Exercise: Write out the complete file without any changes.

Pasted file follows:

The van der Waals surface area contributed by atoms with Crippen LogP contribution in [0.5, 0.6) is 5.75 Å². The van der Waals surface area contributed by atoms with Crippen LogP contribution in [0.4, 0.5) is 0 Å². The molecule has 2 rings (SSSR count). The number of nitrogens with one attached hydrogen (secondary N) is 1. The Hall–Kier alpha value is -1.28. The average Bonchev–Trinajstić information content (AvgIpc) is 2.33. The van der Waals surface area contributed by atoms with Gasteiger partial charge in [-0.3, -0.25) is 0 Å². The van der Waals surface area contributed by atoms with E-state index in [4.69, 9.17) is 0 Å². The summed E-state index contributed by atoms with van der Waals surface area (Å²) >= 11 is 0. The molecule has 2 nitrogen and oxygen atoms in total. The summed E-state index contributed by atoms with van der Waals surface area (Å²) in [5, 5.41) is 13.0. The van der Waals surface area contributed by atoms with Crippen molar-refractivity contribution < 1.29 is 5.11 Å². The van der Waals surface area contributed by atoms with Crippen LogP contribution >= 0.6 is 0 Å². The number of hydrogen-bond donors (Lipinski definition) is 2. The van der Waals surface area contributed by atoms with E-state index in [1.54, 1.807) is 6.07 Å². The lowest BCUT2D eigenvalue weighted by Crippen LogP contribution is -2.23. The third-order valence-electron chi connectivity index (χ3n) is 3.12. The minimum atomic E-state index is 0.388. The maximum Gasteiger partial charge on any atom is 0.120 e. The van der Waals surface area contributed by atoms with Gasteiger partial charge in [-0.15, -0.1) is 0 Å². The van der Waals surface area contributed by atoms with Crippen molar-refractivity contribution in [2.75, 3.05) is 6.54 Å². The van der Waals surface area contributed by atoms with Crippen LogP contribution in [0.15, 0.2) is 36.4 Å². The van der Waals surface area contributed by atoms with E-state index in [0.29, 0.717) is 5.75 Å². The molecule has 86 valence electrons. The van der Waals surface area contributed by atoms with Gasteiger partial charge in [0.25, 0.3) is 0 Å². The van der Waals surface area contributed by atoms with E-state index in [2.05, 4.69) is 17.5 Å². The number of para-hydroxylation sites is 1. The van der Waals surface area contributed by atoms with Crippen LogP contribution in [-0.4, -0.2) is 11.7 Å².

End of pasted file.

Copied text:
The van der Waals surface area contributed by atoms with Crippen LogP contribution in [0.5, 0.6) is 5.75 Å². The van der Waals surface area contributed by atoms with Crippen LogP contribution in [0.4, 0.5) is 0 Å². The molecule has 2 rings (SSSR count). The number of nitrogens with one attached hydrogen (secondary N) is 1. The Hall–Kier alpha value is -1.28. The average Bonchev–Trinajstić information content (AvgIpc) is 2.33. The van der Waals surface area contributed by atoms with Gasteiger partial charge in [-0.3, -0.25) is 0 Å². The van der Waals surface area contributed by atoms with E-state index in [4.69, 9.17) is 0 Å². The summed E-state index contributed by atoms with van der Waals surface area (Å²) >= 11 is 0. The molecule has 2 nitrogen and oxygen atoms in total. The summed E-state index contributed by atoms with van der Waals surface area (Å²) in [5, 5.41) is 13.0. The van der Waals surface area contributed by atoms with Crippen molar-refractivity contribution < 1.29 is 5.11 Å². The van der Waals surface area contributed by atoms with Crippen LogP contribution >= 0.6 is 0 Å². The number of hydrogen-bond donors (Lipinski definition) is 2. The van der Waals surface area contributed by atoms with E-state index in [1.54, 1.807) is 6.07 Å². The lowest BCUT2D eigenvalue weighted by Crippen LogP contribution is -2.23. The third-order valence-electron chi connectivity index (χ3n) is 3.12. The minimum atomic E-state index is 0.388. The maximum Gasteiger partial charge on any atom is 0.120 e. The van der Waals surface area contributed by atoms with Gasteiger partial charge in [-0.15, -0.1) is 0 Å². The van der Waals surface area contributed by atoms with Crippen molar-refractivity contribution in [2.75, 3.05) is 6.54 Å². The van der Waals surface area contributed by atoms with Crippen LogP contribution in [0.15, 0.2) is 36.4 Å². The van der Waals surface area contributed by atoms with E-state index in [0.29, 0.717) is 5.75 Å². The molecule has 86 valence electrons. The van der Waals surface area contributed by atoms with Gasteiger partial charge in [0.25, 0.3) is 0 Å². The van der Waals surface area contributed by atoms with E-state index in [2.05, 4.69) is 17.5 Å². The number of para-hydroxylation sites is 1. The van der Waals surface area contributed by atoms with Crippen LogP contribution in [-0.4, -0.2) is 11.7 Å².